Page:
Even though this seems like a simple TRICK, there are several important ways you can go wrong. This doesn't matter how high ranking the person is.

But look at it this way:[list=1][*] Expert A does a shiho-nage and it works :)[*] I try the same shiho-nage and it doesn't work :([*] Does this mean the shiho-nage technique doesn't work :confused:[*] NO! It just means that my shiho-nage technique doesn't work :eek:[/list=1]
Of course, this means you need to suspend your disbelief until you can find someone who can adequately demonstrate and explain unliftable body.

Be patient, there are people out there who can show you. It may not be tomorrow or even next month, but if you keep your eyes open, you'll find them.

Jim23 02-26-2001 06:47 PM

Quote:

ronin_10562 wrote:
attacker seemingly moving in slow motion and you have a lot of time to set up the perfect response?
Yes, when someone ran a red light and broadsided me! Is that Ki? Only problem is that my car was hit.

I don't really believe in that ki stuff. Perhaps it's called focus, peak state, or whatever.

Sure ain't magic!

Jim23

andrew 03-01-2001 02:47 AM

Quote:

ronin_10562 wrote:
Does any one else train in Ki techniques? Do you believe in Ki?

We all train in "Ki" when we do Kokyo-ho. (We do all do that, right?) Or at least, it's described as a ki-developing exercise in "Budo."

andrew

Mabuse 03-01-2001 05:08 AM

It works like magic
 
I was confused by unbendable arm for some time. I just didn't understand the concept. I read "Aikido and the Dynamic Sphere" and tried the visualization it described, and it worked! Only after I had experienced it did I think about the scientific explanation and start to "understand" it that way as well.

So, for me, ki works _like_ magic, but I don't believe it _is_ magic. The important thing is that visualizing ki works. Somehow the concept works with the body to achieve the results.

So I stopped worrying about the mechanics and science, and started using ki. I still analyse things sometimes, but it's just out of curiousity, and not necessary for my practice.

I think this was one of the most important steps in my training so far.

TheProdigy 03-01-2001 06:00 AM

Hey, I must say I've become quite fascinated with the concept of ki, and although I'm new to martial arts in general I believe its very real. Now, I do believe that people give credit to ki when ki had nothing to do with it (not sure how much, but it seems like it so far). I'm soon to be taking some Tai chi classes to begin understand it more fully (and from what I hear about people in it, their utilization of ki(chi/Qi) can be very powerful.

Those that deny its existance though, I'm curious how long it took you to come up with that conclusion...? Afterall, did you simply assume its not possible? or did you spend 20years with guidence to try and understand it without success? Because, if it was the former I personally wouldn't rule out the possibility of its existance. Humans are capable of some extremely powerful things, and to simply assume something isn't possible is a fast route to limiting your potential.

As for the unliftable body "trick", I've had a shodan 90lbs girl demonstrate it to me... and, she started by letting me which was very easy. Then, same posture, stance and everything she was unliftable, and yes I lift with my legs, good posture, etc.. I suppose relaxation and a steady mind were the cause of her suddenly being unliftable, but regardless it went from super easy to impossible against all my strength (lol and no she didnt jump with it the 1st time.. felt about 100lbs, and i lift weights). By the way, her arm dont bend or raise either lol unless she wants it to... lots of it in the mind from what I've experienced.

Good luck in your pursuits of ki.

-Jase

P.S. If you dont think its possible to do then, for you, it wont be.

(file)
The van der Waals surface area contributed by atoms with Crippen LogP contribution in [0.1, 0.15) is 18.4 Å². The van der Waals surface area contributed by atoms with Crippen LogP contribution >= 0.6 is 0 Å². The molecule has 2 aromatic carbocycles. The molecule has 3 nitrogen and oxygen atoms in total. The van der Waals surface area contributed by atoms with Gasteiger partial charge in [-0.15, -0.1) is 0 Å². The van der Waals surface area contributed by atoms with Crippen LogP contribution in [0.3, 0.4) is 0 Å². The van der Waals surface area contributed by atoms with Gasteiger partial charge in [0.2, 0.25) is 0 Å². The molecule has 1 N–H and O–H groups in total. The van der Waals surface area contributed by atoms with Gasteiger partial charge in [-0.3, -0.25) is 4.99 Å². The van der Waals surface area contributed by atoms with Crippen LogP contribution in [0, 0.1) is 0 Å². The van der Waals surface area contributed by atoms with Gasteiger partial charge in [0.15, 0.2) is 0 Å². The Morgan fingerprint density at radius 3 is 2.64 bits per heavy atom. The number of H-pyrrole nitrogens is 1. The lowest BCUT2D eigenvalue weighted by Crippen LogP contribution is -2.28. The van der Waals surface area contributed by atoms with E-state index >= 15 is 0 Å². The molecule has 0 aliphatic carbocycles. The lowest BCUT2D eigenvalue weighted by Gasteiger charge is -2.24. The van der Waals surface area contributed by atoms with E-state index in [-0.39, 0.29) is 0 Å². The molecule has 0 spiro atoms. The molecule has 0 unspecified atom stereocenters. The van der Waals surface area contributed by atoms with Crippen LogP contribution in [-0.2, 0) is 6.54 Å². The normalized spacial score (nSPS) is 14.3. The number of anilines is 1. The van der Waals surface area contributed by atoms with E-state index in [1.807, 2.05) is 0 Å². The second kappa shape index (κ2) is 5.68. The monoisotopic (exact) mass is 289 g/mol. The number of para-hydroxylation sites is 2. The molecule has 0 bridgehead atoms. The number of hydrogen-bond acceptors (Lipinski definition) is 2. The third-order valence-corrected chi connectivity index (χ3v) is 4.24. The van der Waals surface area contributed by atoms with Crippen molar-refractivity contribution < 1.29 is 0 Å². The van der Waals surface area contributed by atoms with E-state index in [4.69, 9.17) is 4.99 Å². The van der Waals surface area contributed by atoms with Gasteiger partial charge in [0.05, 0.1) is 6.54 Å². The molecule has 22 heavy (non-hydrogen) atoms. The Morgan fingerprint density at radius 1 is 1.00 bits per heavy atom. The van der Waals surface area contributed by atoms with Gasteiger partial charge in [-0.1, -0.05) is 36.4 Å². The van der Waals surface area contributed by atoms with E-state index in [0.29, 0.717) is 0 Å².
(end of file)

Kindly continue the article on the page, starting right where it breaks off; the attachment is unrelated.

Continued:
ronin_10562 03-01-2001 02:12 PM

Yes you can do some or maybe all ki exercises like a trick. If you do it that way then you've missed the point.

As for kicking when some students are trying to lift you the reason again is mind control. You just added another degree of dificulty to the ki exercise. It is hard enough keeping both feet on the ground with two people trying to lift you just try raising one leg up and stay centered. The other way of practicing this is by allowing them to pick you up and then you center and sink back to the floor.

Walt

Chris P. 03-01-2001 03:06 PM

Quote:

ronin_10562 wrote:
In Nihon Goshin Aikido we have 15 Ki techniques and we must be able to perform 10 for ShoDan. The reason we train in Ki is to develop Mushin (mind of no mind. in other words you must be centered and aware of your environment with out mentally focusing on any one thing.). Through our training we learn to control our mind and body even in adversity. That is the test. Assume two people are trying to lift you, and you remain calm and relaxed they will not be able to and while they are lifting the last part of the test is to do a front kick while keeping the other foot on the mat. If you are centered you will succeed and if your not centered up you go.
How does this help you in battle? Through thousands of repetitions of your techniques your body knows how to react. But your mind may hinder your natural ability to respond to attacks. By being centered you will see the attacks clearly and the body will respond accordingly.

Does any one else train in Ki techniques? Do you believe in Ki?
Walt

Every technique I practice is a Ki technique. I don't believe in Ki because of any explanation I've heard. I only believe my own experience.

That said, I have heard many strange claims about applications of Ki. I have heard people say "use Ki" when IMO they should have said "keep your balance", "use leverage", "better timing", etc. I have seen people try "unliftable body" and "unbendable arm", without success. Any shmuck can talk about Ki, few if any can prove it, and that does NOT make it any less real.

If you can truly achieve "unliftable body" by Shodan, I think you must be extremely talented. I would like to come by and practice with you some time. Where do you train?

tedehara 03-01-2001 04:48 PM

Seattle Ki Society
 
Quote:

Chris P. wrote:

...If you can truly achieve "unliftable body" by Shodan, I think you must be extremely talented. I would like to come by and practice with you some time. Where do you train?

If you find this stuff interesting, then why not drop by
The Seattle Ki Society
6106 Roosevelt Way NE
Seattle, WA
Phone: (206) 527-2151
Instructor: Koichi Kashiwaya, 8th dan
E-mail: aikidoki@ix.netcom.com

Kashiwaya Sensei is also the head of the USA Ki Society. You've got one of the best groups to observe ki stuff right next to you!

TheProdigy 03-01-2001 07:27 PM